Thursday, October 21, 2010

Righthaven cases point up a flaw in the idea of Fair Use as an "affirmative defense" rather than as a limit to the "scope" of copyright

The Bureau of National Affairs, Professional Information Center for Intellectual Property, has an issue in the Media Law Reporter, Vol. 38, No. 40, Oct. 19, 2010, “Righthaven’s Litigation Tactics Raise Concern for Online Publishers”, link here, authored by Anandashankar Mazumdar.

The most interesting point is that Fair Use in copyright law is set up as an affirmative defense to a complaint and case law has evolved that way. But Fair Use doesn’t limit the scope of copyright law per se. If a copyright owner feels infringed because he or she wasn’t consulted for permission, it seems it is legally correct procedure to sue and force the republishing party to defend itself, sometimes a considerable expense. In practice, that could be a real threat to “amateur” blogging. The legal standard for bad faith filing is pretty low, and Congress would probably need to act to prevent abuses—by working it into the original scope of the law. I recall that the Cato Institute took up this idea in 2006 in a public luncheon forum in Washington DC., link here ; I had met one of the speakers, Tim Lee, during my days in Minneapolis networking with the Libertarian Party of Minnesota. At Cato, there was a robust debate on whether copyright law really works for content creators and functions properly in a market economy (including consideration of the DMCA and maligned but necessary "safe harbor").

At least one Righthaven defendant (as of Oct. 21) has prevailed with a Fair Use defense, and it is likely in practice that many others will win if they can afford to defend themselves rather than settle, or find pro bono representation. (The dismissal ruling in the "Nelson" case is here on Scribd).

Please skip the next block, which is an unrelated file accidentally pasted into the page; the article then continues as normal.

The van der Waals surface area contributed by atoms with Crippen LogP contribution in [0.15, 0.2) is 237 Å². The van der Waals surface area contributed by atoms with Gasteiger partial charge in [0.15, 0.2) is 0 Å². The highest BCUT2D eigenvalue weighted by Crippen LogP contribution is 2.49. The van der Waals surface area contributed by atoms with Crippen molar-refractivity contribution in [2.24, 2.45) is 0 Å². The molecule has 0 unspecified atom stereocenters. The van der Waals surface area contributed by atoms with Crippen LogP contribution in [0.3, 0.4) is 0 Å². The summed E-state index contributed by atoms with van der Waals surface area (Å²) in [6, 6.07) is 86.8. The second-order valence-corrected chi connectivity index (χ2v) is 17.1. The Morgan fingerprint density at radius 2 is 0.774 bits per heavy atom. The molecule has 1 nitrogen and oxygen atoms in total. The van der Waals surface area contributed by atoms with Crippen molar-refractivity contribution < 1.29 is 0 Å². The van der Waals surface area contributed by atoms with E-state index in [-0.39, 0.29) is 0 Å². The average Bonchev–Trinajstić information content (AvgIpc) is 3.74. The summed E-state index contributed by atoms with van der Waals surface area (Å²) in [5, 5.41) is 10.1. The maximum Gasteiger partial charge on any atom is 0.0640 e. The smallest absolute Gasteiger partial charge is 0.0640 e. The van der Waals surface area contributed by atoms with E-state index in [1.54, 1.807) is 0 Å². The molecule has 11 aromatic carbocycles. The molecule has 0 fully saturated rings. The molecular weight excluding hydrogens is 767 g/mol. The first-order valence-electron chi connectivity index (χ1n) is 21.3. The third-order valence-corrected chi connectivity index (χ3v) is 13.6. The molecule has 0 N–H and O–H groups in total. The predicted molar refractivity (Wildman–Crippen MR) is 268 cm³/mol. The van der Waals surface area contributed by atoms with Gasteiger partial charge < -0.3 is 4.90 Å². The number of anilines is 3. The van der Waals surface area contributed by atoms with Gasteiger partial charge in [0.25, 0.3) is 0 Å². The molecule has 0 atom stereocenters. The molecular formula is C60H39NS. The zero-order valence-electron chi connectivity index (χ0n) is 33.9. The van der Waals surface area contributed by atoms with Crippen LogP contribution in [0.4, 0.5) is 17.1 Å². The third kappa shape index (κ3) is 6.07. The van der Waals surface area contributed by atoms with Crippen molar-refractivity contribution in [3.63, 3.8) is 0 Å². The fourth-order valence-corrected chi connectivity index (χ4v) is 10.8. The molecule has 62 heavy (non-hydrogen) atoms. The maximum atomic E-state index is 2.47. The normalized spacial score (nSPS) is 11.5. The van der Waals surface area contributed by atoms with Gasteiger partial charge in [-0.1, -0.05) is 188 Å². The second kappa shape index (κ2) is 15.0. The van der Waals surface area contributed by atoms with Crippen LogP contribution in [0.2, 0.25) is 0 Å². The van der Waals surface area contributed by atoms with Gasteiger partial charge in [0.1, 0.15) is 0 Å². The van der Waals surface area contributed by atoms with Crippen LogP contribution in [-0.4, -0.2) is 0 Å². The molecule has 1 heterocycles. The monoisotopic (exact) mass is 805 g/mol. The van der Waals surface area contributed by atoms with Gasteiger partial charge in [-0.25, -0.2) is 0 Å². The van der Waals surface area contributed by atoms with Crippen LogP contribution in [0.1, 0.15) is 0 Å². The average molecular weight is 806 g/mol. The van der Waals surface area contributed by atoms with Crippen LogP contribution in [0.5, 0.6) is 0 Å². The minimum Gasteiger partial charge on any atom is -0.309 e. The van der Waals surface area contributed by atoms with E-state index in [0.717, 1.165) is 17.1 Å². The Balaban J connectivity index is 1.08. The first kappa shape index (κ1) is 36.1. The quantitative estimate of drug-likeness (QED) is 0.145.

The article mentions the Poynter Institute, which is used by the Media Bloggers Association.

Down the road, this weak implementation of the Fair Use concept could become a real problem for providing bloggers with media perils insurance, if the legal system doesn’t do enough to prevent frivolous suits, but we already know this from SLAPP problems. And some day there could develop pressure to make the insurance mandatory.

As of today, the number of lawsuits is 160 and counting. As I’ve noted, there is more than one take on the idea of aggressively mining one’s “property rights” because otherwise others could sometimes make unrelated claims against them.

It’s interesting, too, that this problem has developed with the old “Web 1.0” model for publishing (including forums) and doesn’t seem to be affecting the social networking world yet.

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